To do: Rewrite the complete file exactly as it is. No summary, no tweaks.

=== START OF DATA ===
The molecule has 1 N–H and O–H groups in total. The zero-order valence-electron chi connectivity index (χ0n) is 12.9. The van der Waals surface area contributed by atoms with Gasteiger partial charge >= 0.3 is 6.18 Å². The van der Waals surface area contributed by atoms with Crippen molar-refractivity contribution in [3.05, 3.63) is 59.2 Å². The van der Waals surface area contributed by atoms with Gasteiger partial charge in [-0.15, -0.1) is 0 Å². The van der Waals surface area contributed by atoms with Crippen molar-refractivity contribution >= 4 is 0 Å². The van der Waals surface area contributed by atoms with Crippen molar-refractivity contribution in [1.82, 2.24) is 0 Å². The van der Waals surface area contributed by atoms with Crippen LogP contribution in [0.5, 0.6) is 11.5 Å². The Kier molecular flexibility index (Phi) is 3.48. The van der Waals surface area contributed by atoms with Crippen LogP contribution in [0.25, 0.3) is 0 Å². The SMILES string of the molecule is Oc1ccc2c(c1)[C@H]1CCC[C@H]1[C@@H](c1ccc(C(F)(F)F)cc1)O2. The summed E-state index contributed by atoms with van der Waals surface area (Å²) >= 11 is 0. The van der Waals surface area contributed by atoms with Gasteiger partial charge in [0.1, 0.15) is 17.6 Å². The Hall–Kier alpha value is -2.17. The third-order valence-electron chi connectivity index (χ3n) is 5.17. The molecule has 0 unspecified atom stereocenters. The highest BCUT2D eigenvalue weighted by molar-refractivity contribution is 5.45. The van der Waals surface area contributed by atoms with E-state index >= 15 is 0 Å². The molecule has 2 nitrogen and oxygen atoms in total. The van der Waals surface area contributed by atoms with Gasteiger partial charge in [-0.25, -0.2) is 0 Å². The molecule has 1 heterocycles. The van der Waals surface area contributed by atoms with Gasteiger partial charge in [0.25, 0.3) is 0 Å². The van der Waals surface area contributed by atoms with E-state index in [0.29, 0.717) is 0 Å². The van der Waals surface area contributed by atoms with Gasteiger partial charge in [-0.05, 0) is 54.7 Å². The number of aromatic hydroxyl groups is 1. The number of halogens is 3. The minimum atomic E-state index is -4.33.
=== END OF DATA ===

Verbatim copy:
The molecule has 1 N–H and O–H groups in total. The zero-order valence-electron chi connectivity index (χ0n) is 12.9. The van der Waals surface area contributed by atoms with Gasteiger partial charge >= 0.3 is 6.18 Å². The van der Waals surface area contributed by atoms with Crippen molar-refractivity contribution in [3.05, 3.63) is 59.2 Å². The van der Waals surface area contributed by atoms with Gasteiger partial charge in [-0.15, -0.1) is 0 Å². The van der Waals surface area contributed by atoms with Crippen molar-refractivity contribution >= 4 is 0 Å². The van der Waals surface area contributed by atoms with Crippen molar-refractivity contribution in [1.82, 2.24) is 0 Å². The van der Waals surface area contributed by atoms with Crippen LogP contribution in [0.5, 0.6) is 11.5 Å². The Kier molecular flexibility index (Phi) is 3.48. The van der Waals surface area contributed by atoms with Crippen LogP contribution in [0.25, 0.3) is 0 Å². The SMILES string of the molecule is Oc1ccc2c(c1)[C@H]1CCC[C@H]1[C@@H](c1ccc(C(F)(F)F)cc1)O2. The summed E-state index contributed by atoms with van der Waals surface area (Å²) >= 11 is 0. The van der Waals surface area contributed by atoms with Gasteiger partial charge in [0.1, 0.15) is 17.6 Å². The Hall–Kier alpha value is -2.17. The third-order valence-electron chi connectivity index (χ3n) is 5.17. The molecule has 0 unspecified atom stereocenters. The highest BCUT2D eigenvalue weighted by molar-refractivity contribution is 5.45. The van der Waals surface area contributed by atoms with E-state index >= 15 is 0 Å². The molecule has 2 nitrogen and oxygen atoms in total. The van der Waals surface area contributed by atoms with Gasteiger partial charge in [-0.25, -0.2) is 0 Å². The molecule has 1 heterocycles. The van der Waals surface area contributed by atoms with Gasteiger partial charge in [0.25, 0.3) is 0 Å². The van der Waals surface area contributed by atoms with E-state index in [0.29, 0.717) is 0 Å². The van der Waals surface area contributed by atoms with Gasteiger partial charge in [-0.05, 0) is 54.7 Å². The number of aromatic hydroxyl groups is 1. The number of halogens is 3. The minimum atomic E-state index is -4.33.